Tuesday, 7 February 2012

A day at the zoo and a day at the beach

In an attempt to explore Melbourne beyond the Central Business District we decided to take a trip to Melbourne Zoo in the inner city Parkville suburb, which was a short train journey from Flinders Street. The zoo is one of the city's most popular attractions and is currently celebrating it's 150th anniversary this year, making it the oldest zoo in Australia and the third oldest in the world.

The main attraction for us was seeing the large collection of native iconic Australian animals such kangaroos, wallabies, emus, echidnas, koalas, kookaburras and Little Blue Penguins (which we're hoping to see in the wild as part of the Penguin Parade on Phillip Island). 

Emus are the second-largest living bird in the world by height


An echidna

Laughing Kookaburras

A tree-kangaroo found in New Guinea and far north Queensland

Little Blue Penguins waiting for lunch

The first koala of the trip - it's so sleepy!

One of the most interesting animals that we saw had to the bizarre, but unique, platypus. This semi-aquatic animal is one of two mammals known as monotremes which lay eggs instead of giving birth to live young (the other monotreme being the echidna). What makes it even more unusual is it has a a soft, toothless rubbery bill, webbed feet, beaver-like tail and the males have venomous spurs, making it one of only a few venomous mammals - it's truly like no other animal on earth!

Lizzie outside the "Platypusary"

The platypus in all it's greatness!

However, poor water quality in Australia is threatening the platypus and many others species, so the zoo has been running the Wash for Wildlife campaign, which encourages people to use washing products with less phosphates, as these ultimately find their way into the ecosystem. High phosphate levels can cause:
  • The potential for algal blooms
  • Oxygen starvation of water, inhibiting the survival of some wildlife
  • Decreased water clarity, creating a physical barrier to wildlife finding food and escaping predators
  • Smothering of some habitats caused by disrupted light infiltration.

I'm sure this is not a problem exclusive to Australia, so it would be worth considering using products with reduced phosphates or even those without any to help preserve our wildlife elsewhere.

The other notable incident of the day was when a bottle of lemonade exploded in my face! In what seemed like a fairly harmless idea, I decanted some lemonade into a water bottle to take as a drink to the zoo.When it came to sitting down for lunch I unscrewed the cap and all hell broke loose. Having the bottle in the pocket of my day-bag in the thirty degree heat must have built up the pressure of the gassy liquid, as before I knew it the cap flew off and hit me in the face with a loud bang, with all the lemonade jetting out. It must have been quite funny to anyone who was walking by as I would have laughed at that!

Heading in the opposite direction, we decided to pay St Kilda a visit on a different day, catching the number 16 tram from Swanson Street. St Kilda once had a seedy reputation but has enjoyed a resurgence. During the Edwardian and Victorian eras, St Kilda became a favoured suburb of Melbourne's elite, however, today, St Kilda reminds me a little bit of Southsea in Portsmouth, in that it looks run down but is potentially quite a nice place to be.

One of the more famous attractions in St Kilda is Luna Park, which is a traditional-style amusement park that opened in 1912. The entrance to the park is iconic, as you have to walk through the creepy Mr Moon's gaping mouth! Once inside there's a heritage-listed wooden scenic railway, which is the oldest operating roller coaster in the world. Luna Park as a whole is listed by the National Trust of Australia, and the main heritage features are listed on the Victorian Heritage Register.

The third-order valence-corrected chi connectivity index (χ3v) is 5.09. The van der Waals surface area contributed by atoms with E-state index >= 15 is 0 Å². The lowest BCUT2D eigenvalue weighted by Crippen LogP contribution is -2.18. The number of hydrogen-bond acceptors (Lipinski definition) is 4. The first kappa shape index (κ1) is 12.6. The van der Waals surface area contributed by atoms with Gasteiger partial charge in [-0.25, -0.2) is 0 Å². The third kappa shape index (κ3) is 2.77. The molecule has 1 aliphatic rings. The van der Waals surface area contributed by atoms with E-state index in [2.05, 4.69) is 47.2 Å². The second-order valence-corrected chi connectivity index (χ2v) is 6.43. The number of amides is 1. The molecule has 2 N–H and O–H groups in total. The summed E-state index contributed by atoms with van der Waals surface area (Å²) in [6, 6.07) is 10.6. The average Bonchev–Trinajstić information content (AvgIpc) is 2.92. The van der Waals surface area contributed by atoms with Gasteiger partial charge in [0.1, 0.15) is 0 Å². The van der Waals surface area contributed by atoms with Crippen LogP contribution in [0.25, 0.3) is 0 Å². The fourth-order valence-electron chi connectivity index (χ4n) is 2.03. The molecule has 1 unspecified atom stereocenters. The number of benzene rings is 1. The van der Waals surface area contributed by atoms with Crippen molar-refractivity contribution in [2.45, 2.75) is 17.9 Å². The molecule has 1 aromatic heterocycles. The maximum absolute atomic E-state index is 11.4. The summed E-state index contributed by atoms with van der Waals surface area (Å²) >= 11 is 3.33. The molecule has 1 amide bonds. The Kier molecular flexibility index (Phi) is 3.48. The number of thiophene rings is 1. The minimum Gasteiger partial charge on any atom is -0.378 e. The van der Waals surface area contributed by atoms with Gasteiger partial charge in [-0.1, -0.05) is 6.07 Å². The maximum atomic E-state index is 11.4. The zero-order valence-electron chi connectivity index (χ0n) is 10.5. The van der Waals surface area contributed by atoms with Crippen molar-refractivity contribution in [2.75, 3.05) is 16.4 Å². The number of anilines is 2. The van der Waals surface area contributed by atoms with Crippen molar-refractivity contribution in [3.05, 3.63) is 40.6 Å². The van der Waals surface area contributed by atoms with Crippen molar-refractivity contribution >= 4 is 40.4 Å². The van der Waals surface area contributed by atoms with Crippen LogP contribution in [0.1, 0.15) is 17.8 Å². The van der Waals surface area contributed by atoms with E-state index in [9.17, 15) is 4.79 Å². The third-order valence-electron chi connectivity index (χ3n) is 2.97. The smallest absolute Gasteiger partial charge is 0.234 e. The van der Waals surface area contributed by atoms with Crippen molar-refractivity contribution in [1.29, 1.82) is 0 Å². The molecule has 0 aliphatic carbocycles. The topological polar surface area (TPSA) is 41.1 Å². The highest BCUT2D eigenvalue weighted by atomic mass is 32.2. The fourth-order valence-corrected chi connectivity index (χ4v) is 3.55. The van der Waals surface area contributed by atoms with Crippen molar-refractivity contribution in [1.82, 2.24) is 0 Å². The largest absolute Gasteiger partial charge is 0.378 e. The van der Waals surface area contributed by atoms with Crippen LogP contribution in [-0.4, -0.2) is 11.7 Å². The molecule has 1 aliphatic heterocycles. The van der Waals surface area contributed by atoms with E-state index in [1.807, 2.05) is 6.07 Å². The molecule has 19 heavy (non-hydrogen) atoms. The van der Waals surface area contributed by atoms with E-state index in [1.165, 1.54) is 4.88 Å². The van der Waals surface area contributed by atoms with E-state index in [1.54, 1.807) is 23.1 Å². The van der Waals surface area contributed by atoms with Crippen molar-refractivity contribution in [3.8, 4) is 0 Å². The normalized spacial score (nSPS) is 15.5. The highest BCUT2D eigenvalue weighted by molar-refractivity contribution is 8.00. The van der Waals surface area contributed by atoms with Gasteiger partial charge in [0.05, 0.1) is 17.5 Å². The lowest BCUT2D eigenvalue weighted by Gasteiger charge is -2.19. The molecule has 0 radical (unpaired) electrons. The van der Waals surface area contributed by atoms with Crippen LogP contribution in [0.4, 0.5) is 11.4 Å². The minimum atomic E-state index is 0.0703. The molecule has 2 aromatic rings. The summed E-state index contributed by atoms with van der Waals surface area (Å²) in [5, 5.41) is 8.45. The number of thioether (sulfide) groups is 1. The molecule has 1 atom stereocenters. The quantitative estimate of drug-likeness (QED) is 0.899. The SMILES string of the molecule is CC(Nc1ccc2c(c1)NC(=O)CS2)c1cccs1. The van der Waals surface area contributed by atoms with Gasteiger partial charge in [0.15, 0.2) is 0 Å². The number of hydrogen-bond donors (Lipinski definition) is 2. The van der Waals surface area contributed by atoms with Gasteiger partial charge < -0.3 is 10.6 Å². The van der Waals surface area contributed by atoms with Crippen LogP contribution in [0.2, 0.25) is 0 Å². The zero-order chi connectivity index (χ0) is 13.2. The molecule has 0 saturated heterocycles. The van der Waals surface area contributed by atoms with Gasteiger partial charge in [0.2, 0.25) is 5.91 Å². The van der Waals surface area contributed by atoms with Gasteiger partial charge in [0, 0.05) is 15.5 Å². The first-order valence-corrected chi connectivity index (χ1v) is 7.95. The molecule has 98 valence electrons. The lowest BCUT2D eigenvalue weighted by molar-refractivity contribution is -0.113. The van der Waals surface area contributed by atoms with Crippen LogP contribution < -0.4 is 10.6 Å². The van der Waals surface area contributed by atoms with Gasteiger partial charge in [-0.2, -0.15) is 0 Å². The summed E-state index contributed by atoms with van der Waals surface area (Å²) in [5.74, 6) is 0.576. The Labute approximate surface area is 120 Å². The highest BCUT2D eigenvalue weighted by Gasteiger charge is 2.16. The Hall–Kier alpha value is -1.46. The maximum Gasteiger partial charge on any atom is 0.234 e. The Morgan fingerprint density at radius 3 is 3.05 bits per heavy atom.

The iconic "Mr Moon" entrance


Walking down the foreshore we headed over to the pier to check out the St Kilda Pier Kiosk and the nearby colony of Little Blue Penguins. The original kiosk burnt down in 2003 in an arson attack, one year from its centenary, but was it was faithfully recreated using the original plans and what remained of the original materials.

St Kilda Pier

St Kilda Pier Kiosk

Round the back of the kiosk is a stretch of breakwater which protects the harbour and is where the colony of penguins have set up residence. It is thought that the penguins might have originally come from Phillip Island and decided to stay. My good deed for the day was removing some litter from the beach by the Little Blues, although its a shame none of the locals thought to do it, seeing as they enjoy the penguins as much as the tourists they attract. However, we did indeed catch a brief glimpse of a Little Blue Penguin under by the boardwalk, down by the sea.

View of the Pier Kiosk from the penguin breakwater colony

Unfortunately, our day at St Kilda wasn't as successful as we would have liked it to have been as it rained on and off (although thankfully this was the first real bit of rain we've seen the entire time we've been here). Once the rain stopped the winds picked up and kept pelting us with sand, which got quite painful and irritating quickly, especially along the foreshore path to Albert Park.

On a final note, a special mention needs to go out to the Soda Rock Diner in South Yarra. Having stumbled upon this on the corner of Toorak Road and Chapel Street, this restaurant is a faithful recreation of a 1950s American diner. The thickshakes were thick, there service was great and they even catered to vegetarians, serving a decent veggie burger. If you're ever in the area be sure to check out this diner if you want a nostalgia trip, good music and fine burgers.

Soda Rock on the corner of Toorak Road and Chapel Street

Vinyl-seated booths complete with a jukebox!

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